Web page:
A bill before the Labor and Public Employees Committee would require cannabis establishments to enter into a labor peace agreement with a union in order to be licensed, a move that will make it easier for unions to organize employees in the marijuana industry.
An Act Concerning Labor Peace Agreements and A Modern and Equitable Cannabis Workforce would require a labor peace agreement “between a cannabis establishment and a bona fide labor organization that protects the state’s interests by, at minimum, prohibiting the labor organization from engaging in picketing, work stoppages or boycotts against the cannabis establishment.”
While a labor peace agreement would not automatically unionize cannabis workers, it would give labor unions a foot in the door.
Labor peace agreements are not uncommon among states that have legalized marijuana for recreational use. California, New York and Illinois all, to some extent, require labor peace agreements for a cannabis establishment to operate.
According to Marvin L. Weinberg of Cannabis Business Executive, the agreement means the labor union agrees “not to picket, encourage a work stoppage or engage in other economic action against the employer.”
But the labor peace agreement also requires employers to give up some of their rights, including an employer’s right to speak to its employees about unionization efforts, rights guaranteed by the National Labor Relations Act provided it is done free of coercion, promises or threats.
Connecticut also requires labor peace agreements for any hospitality projects receiving state assistance and the agreement remains in place as long as the state assistance is in place.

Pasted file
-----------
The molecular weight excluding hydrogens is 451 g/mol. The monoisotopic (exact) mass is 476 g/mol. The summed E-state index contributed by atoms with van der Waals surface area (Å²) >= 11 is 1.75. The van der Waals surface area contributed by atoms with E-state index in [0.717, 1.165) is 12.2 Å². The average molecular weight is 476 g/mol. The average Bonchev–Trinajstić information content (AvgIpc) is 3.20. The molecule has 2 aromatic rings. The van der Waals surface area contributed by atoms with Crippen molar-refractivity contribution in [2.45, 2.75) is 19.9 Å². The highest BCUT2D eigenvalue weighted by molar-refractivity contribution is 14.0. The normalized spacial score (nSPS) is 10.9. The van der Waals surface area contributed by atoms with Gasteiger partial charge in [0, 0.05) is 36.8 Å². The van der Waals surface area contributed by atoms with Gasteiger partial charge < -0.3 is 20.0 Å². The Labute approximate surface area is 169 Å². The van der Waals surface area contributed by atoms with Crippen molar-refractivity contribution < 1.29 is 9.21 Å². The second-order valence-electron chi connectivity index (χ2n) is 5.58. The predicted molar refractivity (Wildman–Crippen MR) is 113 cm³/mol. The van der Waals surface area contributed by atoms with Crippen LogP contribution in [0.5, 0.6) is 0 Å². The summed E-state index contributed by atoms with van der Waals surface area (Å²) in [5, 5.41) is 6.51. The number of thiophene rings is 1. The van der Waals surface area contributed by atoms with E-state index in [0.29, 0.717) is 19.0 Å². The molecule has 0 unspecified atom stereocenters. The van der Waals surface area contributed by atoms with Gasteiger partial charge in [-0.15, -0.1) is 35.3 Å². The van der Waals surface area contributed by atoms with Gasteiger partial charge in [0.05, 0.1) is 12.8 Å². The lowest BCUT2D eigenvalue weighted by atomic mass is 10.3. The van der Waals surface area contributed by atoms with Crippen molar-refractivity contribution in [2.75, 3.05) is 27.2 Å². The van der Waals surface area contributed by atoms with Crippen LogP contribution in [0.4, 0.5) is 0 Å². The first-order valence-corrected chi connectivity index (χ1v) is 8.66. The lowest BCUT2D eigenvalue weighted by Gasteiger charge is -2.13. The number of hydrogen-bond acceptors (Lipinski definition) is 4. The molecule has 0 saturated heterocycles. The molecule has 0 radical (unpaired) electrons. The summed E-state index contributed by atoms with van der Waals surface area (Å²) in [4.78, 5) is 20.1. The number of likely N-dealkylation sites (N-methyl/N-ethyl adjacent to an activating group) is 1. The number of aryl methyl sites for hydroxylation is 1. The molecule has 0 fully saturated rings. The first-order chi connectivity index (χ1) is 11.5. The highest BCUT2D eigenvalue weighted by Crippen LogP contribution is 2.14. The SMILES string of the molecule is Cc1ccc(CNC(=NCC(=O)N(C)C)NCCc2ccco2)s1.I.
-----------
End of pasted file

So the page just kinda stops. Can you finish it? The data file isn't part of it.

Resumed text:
The largest labor representative of cannabis workers is the United Food and Commercial Workers International Union, which represents “tens of thousands of cannabis workers across multiple states,” according to their website.
The UFCW Local 371 offered testimony supporting the labor peace agreement for cannabis workers in 2020 when Connecticut was considering a different bill to legalize marijuana for recreational use.
Keri Hoehne, executive assistant to the UFCW president, wrote that UFCW only supports the legalization of recreational marijuana in Connecticut if it contains a labor peace agreement “as a condition of cannabis licensure and renewal.”
The union argued that “Workers who have access to representation are more likely to receive safety and technical training that reduces workplace accidents and improves product quality.”
However, according to Weinberg, the inclusion of a labor peace agreement as a requirement for operating a business essentially requires the business to give up part of its rights under the National Labor Relations Act.
“There is little doubt (and there are apparently statistics showing) that a large percentage of companies which sign these agreements end up being union organized,” Weinberg wrote. “This is in large part a result of the company giving up its right under federal law to speak out against unionization of its employees.”
In Massachusetts, Connecticut’s closest neighbor that has legalized recreational cannabis, the UFCW has run an ongoing campaign to unionize cannabis workers for some of its major cannabis companies.
This culminated in the successful unionization of more than 100 dispensary workers at Sira Naturals in 2019. The union acquired 40 more workers for Mayflower Medicinals and 60 workers for New England Treatment Access in 2020, according to UFCW 1445.
However, employees at NETA’s Brookline dispensary voted not to join the union, which prompted UFCW Local 1445 to file an appeal with the National Labor Relations Board, alleging NETA had engaged in illegal tactics.
The legislation legalizing the sale of recreational cannabis in Michigan was stripped of language requiring a labor peace agreement before passage.